Space Force, SPACECOM pushing to speed ‘sustained’ maneuverability on orbit

By Theresa Hitschens,
Published by Breaking Defense, 19 April, 2023

The Space Force is rushing to meet SPACECOM’s demand, developing a new acquisition plan for space “mobility and logistics” — including on-orbit servicing and repair, satellite refueling and space junk cleanup — a plan that will lean heavily on use of commercial capabilities, said SSC’s Maj. Gen. Stephen Purdy.

SPACE SYMPOSIUM — Space Command is targeting 2026 for a demonstration of capabilities, such as on-orbit refueling, to allow satellites to maneuver at will over long periods of time — with a goal of getting new constellations so equipped on orbit by 2030.

Speaking to reporters today on the margins of the Space Foundation’s annual Space Symposium, Gen. John Shaw, SPACECOM’s second in command, stressed that SPACECOM isn’t trying to dictate a solution, rather is interested in both technologies and/or operational methods that can flesh out the new concept of “dynamic space operations.”

“Show me something [that] gives me an idea of … how we might solve this,” he said. “I envision that could be a on-orbit refueling capability where we would maybe, tank up, go burn it all and go tank up again. Or maybe it’s: ‘Hey, here’s how we’re going to give you 10 satellites in short order to do the work of two satellites, but then you just use them really quickly.’ And those may be not even the right solutions. We just want someone to come and give us a demo of how you think you solve this challenge.”

Shaw explained in his formal remarks to the Symposium that dynamic space operations refers to a “new class of platforms … whose primary missions are within the domain itself.”

The closest current example, he said, is the Geosynchronous Space Situational Awareness Program (GSSAP) neighborhood watch satellites that were designed to maneuver to be able to keep tabs on adversary satellites in GEO orbit some 36,000 kilometers above the Earth.

But GSSAP has very limited maneuverability because it has a finite supply of fuel.

“We have a new class of platforms coming,” Shaw said, that will require that “sustained space maneuver” capability.

Meanwhile, the Space Force is rushing to meet SPACECOM’s demand, speeding toward a new acquisition plan for space “mobility and logistics” — including on-orbit servicing and repair, satellite refueling and space junk cleanup — a plan that will lean heavily on use of commercial capabilities, the service’s lead for the effort said Tuesday.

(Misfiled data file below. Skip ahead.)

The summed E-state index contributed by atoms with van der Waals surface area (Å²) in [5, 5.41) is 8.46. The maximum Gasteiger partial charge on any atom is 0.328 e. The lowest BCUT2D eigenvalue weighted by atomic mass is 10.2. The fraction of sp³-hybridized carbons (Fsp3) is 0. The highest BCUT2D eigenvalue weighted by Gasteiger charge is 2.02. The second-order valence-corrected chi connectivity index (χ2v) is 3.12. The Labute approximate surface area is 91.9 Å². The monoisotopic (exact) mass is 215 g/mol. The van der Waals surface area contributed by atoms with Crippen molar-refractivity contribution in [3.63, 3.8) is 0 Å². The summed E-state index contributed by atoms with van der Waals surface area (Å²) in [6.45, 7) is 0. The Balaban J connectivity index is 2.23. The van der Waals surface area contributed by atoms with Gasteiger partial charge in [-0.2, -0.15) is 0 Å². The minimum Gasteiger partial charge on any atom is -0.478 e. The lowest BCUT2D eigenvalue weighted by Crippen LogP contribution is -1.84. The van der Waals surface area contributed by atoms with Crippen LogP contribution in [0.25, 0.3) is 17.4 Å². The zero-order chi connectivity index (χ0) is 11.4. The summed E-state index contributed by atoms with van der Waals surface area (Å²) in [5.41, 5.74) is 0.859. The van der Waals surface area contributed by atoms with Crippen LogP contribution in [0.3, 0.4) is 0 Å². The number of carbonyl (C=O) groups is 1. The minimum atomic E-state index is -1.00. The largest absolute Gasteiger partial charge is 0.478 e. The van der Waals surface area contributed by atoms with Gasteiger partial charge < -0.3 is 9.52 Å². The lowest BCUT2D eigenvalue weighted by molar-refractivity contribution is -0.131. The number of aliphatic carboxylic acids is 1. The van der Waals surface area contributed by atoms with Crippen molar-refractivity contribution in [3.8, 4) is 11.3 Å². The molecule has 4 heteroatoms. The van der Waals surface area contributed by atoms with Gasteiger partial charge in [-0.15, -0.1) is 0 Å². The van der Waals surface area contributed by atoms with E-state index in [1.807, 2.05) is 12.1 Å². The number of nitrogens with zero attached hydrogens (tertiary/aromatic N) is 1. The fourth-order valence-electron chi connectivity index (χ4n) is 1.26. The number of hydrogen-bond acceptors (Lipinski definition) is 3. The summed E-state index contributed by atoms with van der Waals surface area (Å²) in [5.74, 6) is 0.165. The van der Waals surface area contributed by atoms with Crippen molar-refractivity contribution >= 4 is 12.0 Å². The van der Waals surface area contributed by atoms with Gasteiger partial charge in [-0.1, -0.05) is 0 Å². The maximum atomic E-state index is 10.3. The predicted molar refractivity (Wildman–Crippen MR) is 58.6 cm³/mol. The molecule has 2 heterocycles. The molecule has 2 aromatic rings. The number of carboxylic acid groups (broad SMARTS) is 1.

“We have a signed requirement for this,” Maj. Gen. Stephen Purdy, program executive officer at Space Systems Command (SSC) for Assured Access to Space, told reporters. “We are doing an accelerated AOA [analysis of alternatives] at Pentagon and Joint Staff requests. So, is it is an accelerated AOA, in that we were heavily biased toward commercial.”

SSC is the Space Force’s primary acquisition command. In late February, SSC officially launched a new mission area under Purdy’s shop, called Space Access, Mobility and Logistics. Col. Meredith Beg, SSC deputy director of Operations, Space Mobility and Logistics, is leading that office.

As the title suggests, the acquisition plan for the new mission area is aimed at a number of separate but related technologies and capabilities.

Purdy explained that the idea is “to get after refueling, repair, maneuvering around — so [satellites] don’t have to use their own gas and fuel — taking debris out, all sorts of activity. … And in contemplating that next step, there’s a lot going on. It’s really like we’re just sort of going on all streams all simultaneously.”

For example, he explained, on-orbit servicing is “pretty much a brand new mission area that hasn’t been done in a large sense,” although there have been “piecemeal” efforts. For example, he said, NASA’s Hubble Space Telescope was designed to be serviced in future to keep it operational.

“We’re looking at building on a larger [scale],” he explained.

As a first step, he noted, SSC is trying to suss out the commercial market and figure out what tech and capabilities are already, or very nearly, available.

“It is amazing how many companies are into the on-orbit servicing, but it’s actually hard to keep track,” he said. “Job one is to get our arms around all of these companies. What are their timelines? What are their plans, what are their philosophies? How are they going about business?”

SSC’s February announcement further noted that Purdy’s shop “received $30 million in the FY23 National Defense Authorization Act in Research Development Test & Evaluation (RDTE) funds to help advance development of a concept of operations, including working through what space assets are on orbit or planned to be on orbit and how to potentially leverage those assets to service or intercept and tow to a graveyard orbit should something go wrong.”

SSC’s mission planning also is “about discussing terminology and changes in doctrine. So, it’s actually the concept of space mobility and maneuver. It’s actually in Space Force doctrine, even though we didn’t have an acquisition program or any operations [before],” Purdy said.

The ultimate goal, he said, is to create an ecosystem for providing “space logistics” — a concept that is still evolving but that he and other Space Force officials have suggested could include things like on-orbit fuel storage and even space stations housing Guardians to work on satellite repairs or upgrades.

“Space logistics hasn’t kind of been a thing before … getting into actual logistics discussions with logistics communities,” he noted.

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